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Implausibility of Pytheas's Geography

In treating of the geography of Europe I shall say nothing of the ancient geographers, but shall confine my attention to their modern critics, Dicaearchus, Eratosthenes, who is the most recent writer on geography, and Pytheas, who has misled many readers by professing to have traversed on foot the whole of Britain, the coastline of which island, he says, is more than forty thousand stades. And again by his stories of Thule and the countries in its neighbourhood, "in which," he says, "there is neither unmixed land or sea or air, but a kind of compound of all three (like the jelly-fish or Pulmo Marinus), in which earth and sea and everything else are held in suspense, and which forms a kind of connecting link to the whole, through which one can neither walk nor sail." This substance, which he says is like the Pulmo Marinus, he saw with his own eyes, the rest he learnt by report.
Cadiz to the Don.
Such is Pytheas's story, and he adds that, on his return thence, he traversed the whole of the coast of Europe from Gades to the Tanais. But we cannot believe that a private person, who was also a poor man, should have made such immense journeys by land and sea. Even Eratosthenes doubted this part of his story, though he believed what he said about Britain, and Gades, and Iberia. I would much rather believe the Messenian (Euhemerus) than him. The latter is content with saying that he sailed to one country which he calls Panchaia;1 while the former asserts that he has actually seen the whole northern coast of Europe up to the very verge of the world, which one would hardly believe of Hermes himself if he said it. Eratosthenes calls Euhemerus a Bergaean,2 yet believes Pytheas, though Dicaearchus himself did not.3 . . . Eratosthenes and Dicaearchus give mere popular guesses as to distances.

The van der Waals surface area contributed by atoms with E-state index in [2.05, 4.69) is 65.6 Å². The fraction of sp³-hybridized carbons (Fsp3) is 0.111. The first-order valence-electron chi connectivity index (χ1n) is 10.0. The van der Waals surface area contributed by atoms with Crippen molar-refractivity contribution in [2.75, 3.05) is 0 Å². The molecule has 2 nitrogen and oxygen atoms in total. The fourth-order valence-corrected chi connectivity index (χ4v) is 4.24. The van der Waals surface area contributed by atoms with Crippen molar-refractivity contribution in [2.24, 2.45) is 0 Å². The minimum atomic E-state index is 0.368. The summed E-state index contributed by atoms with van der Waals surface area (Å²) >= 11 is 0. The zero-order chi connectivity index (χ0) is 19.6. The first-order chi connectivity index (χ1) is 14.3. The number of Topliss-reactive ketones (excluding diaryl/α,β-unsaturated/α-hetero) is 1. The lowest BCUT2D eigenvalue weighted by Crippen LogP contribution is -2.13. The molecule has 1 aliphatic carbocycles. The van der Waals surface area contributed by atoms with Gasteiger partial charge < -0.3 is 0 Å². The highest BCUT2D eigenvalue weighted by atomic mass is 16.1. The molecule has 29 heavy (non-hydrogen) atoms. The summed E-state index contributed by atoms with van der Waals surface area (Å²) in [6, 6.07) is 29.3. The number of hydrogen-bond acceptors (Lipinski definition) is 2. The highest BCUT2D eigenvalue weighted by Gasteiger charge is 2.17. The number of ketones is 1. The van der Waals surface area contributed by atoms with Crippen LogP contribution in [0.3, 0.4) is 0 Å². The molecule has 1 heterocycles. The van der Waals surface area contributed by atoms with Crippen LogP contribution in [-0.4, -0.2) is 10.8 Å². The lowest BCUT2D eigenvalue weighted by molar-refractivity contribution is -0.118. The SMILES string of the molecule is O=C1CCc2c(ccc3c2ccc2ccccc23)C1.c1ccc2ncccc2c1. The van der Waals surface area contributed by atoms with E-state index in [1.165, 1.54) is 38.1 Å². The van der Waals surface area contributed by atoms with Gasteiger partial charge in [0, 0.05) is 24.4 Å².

1 Panchaia or Panchēa, the fabulous island or country in the Red Sea or Arabian gulf, in which Euhemerus asserted that he had discovered the inscriptions which proved the reputed gods to have been famous generals or kings. Plutarch, Is. et Osir. 23, Diodor. fr. 6. 1. The Roman poets used the word as equivalent to "Arabian." See Verg. Georg. 2, 139.

2 That is "as great a liar as Antiphanes of Berga." See below. Strabo classes Antiphanes with Pytheas and Euhemerus more than once (see 2, 3, 5). Hence came the verb βεργάζειν, "to tell travellers' tales" (Steph. Byz.). But there is considerable doubt as to the identification of the traveller Antiphanes, some confounding him with a comic poet of the same name, and others with the author of an essay περὶ ἑταιρῶν. Berga was in the valley of the Strymon.

3 Strabo here protests against Dicaearchus being treated as a standard of geographical truth. For Pytheas see Appendix.

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